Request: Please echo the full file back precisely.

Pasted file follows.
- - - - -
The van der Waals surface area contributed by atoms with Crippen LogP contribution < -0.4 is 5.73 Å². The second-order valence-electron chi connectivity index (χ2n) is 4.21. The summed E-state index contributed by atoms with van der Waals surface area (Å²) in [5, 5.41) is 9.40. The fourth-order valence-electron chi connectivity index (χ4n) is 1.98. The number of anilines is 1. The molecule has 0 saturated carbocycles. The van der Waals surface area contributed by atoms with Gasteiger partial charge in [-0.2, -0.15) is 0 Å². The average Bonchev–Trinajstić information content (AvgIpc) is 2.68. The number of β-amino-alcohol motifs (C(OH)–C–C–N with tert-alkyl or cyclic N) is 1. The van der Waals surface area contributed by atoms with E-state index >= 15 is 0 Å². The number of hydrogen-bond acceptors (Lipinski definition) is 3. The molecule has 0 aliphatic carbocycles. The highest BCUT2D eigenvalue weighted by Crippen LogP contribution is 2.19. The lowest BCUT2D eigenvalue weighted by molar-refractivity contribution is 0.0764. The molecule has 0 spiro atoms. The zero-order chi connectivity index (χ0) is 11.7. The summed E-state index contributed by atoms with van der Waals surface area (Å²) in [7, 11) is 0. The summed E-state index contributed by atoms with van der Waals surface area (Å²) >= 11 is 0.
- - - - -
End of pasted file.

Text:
The van der Waals surface area contributed by atoms with Crippen LogP contribution < -0.4 is 5.73 Å². The second-order valence-electron chi connectivity index (χ2n) is 4.21. The summed E-state index contributed by atoms with van der Waals surface area (Å²) in [5, 5.41) is 9.40. The fourth-order valence-electron chi connectivity index (χ4n) is 1.98. The number of anilines is 1. The molecule has 0 saturated carbocycles. The van der Waals surface area contributed by atoms with Gasteiger partial charge in [-0.2, -0.15) is 0 Å². The average Bonchev–Trinajstić information content (AvgIpc) is 2.68. The number of β-amino-alcohol motifs (C(OH)–C–C–N with tert-alkyl or cyclic N) is 1. The van der Waals surface area contributed by atoms with E-state index >= 15 is 0 Å². The number of hydrogen-bond acceptors (Lipinski definition) is 3. The molecule has 0 aliphatic carbocycles. The highest BCUT2D eigenvalue weighted by Crippen LogP contribution is 2.19. The lowest BCUT2D eigenvalue weighted by molar-refractivity contribution is 0.0764. The molecule has 0 spiro atoms. The zero-order chi connectivity index (χ0) is 11.7. The summed E-state index contributed by atoms with van der Waals surface area (Å²) in [7, 11) is 0. The summed E-state index contributed by atoms with van der Waals surface area (Å²) >= 11 is 0.